We are being misled - seriously misled. No matter where you look, we are expected to believe that by buying lots of expensive, luxurious items, it signifies that we are wealthy. Nothing could be further from the truth. It's really just cash flow.
Television and movies portray people that seem to have an endless supply of money. Some shows, in fact, are nothing more than an endless commercial glorifying consumption. A crime scene cop looks at his watch, a $6,000 designer label piece, and we are expected to believe he can afford it on his salary?
Bankruptcy trustees commonly report that excessive lifestyle expenses are the cause of almost all personal bankruptcies. Whenever there's a burp or hiccup in the economy, business tends to pickup for firms dedicated to helping Canadians deal with excessive debt burdens.
Per capita savings in Canada is at an all-time low and, at the same time, per-capita consumer debt is at an all-time high. This should be a very disturbing fact for all of us. More and more people approaching retirement age are finding it necessary to continue working to service their consumer debt load.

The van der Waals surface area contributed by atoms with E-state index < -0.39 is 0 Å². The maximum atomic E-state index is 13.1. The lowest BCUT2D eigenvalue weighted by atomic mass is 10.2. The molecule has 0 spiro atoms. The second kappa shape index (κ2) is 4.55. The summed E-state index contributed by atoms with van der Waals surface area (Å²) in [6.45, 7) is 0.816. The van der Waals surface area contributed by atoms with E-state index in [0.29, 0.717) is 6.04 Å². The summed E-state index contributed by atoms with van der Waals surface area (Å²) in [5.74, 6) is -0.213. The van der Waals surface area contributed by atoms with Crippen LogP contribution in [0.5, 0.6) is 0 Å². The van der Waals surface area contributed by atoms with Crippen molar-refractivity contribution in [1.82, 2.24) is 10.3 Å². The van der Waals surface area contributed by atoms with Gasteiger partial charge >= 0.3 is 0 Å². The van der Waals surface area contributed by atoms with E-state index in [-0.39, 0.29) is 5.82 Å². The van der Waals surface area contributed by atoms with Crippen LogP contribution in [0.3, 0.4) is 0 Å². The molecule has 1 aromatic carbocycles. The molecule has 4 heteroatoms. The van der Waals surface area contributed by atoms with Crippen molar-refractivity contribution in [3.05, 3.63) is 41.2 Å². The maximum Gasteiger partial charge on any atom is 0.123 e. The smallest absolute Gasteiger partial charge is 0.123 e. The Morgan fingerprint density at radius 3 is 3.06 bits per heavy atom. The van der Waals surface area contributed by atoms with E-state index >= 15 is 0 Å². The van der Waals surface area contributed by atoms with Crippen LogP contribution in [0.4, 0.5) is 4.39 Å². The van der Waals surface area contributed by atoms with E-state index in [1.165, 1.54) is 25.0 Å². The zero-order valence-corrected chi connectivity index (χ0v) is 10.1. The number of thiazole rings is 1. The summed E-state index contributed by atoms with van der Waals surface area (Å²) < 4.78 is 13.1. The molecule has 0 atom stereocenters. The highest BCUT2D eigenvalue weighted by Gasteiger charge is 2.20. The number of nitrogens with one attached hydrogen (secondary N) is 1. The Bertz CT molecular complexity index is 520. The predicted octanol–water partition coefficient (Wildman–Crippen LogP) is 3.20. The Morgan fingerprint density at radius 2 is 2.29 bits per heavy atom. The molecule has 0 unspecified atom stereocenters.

Many people fail to realize the actual cost of their lifestyle purchases. Remember that consumer spending must be made with after-tax money. Think about this next time you're about to purchase a status symbol item. For example:
Kim leases her vehicles and switches them every three years. Her reasoning is it's nice to get a new vehicle that frequently and she can 'afford' a higher-end car because lease payments are lower. What she didn't factor into her plan is that she will always have a car payment with this strategy. Kim will never have a period of time that is vehicle payment free.
She also needs to consider that, at her income level, she needs to earn about $900 to be able to make her $600 monthly lease payment.
Paul and Linda bought a much larger house than they truly needed for themselves and their two children. They were able to 'afford' it by taking out a 25-year mortgage. The lender was quick to point out that they can qualify for a debt payment load of up to forty four percent of their income, so they went the limit so they could buy in the right neighborhood. But what is the real cost?
Let's say they take on a $600,000 mortgage at 5% and take the full 25-years to pay it off. At age 32, Paul and Linda will reach their late 50s and still have mortgage payments. The total they will pay for that house is over $1 million. They will actually have to earn over $1.6 million to pay for it after taxes. And this does not include property taxes, repairs and upkeep.
If they set their sights just a little bit lower, say a mortgage of $450,000 for 15 years, the payments will be about the same. However, Paul and Linda would have it paid off at age 47 and would only have made payments totaling about $630,000. If your outgo exceeds your income, the upkeep will be your downfall.
(*Fictional characters for illustrative purposes only.)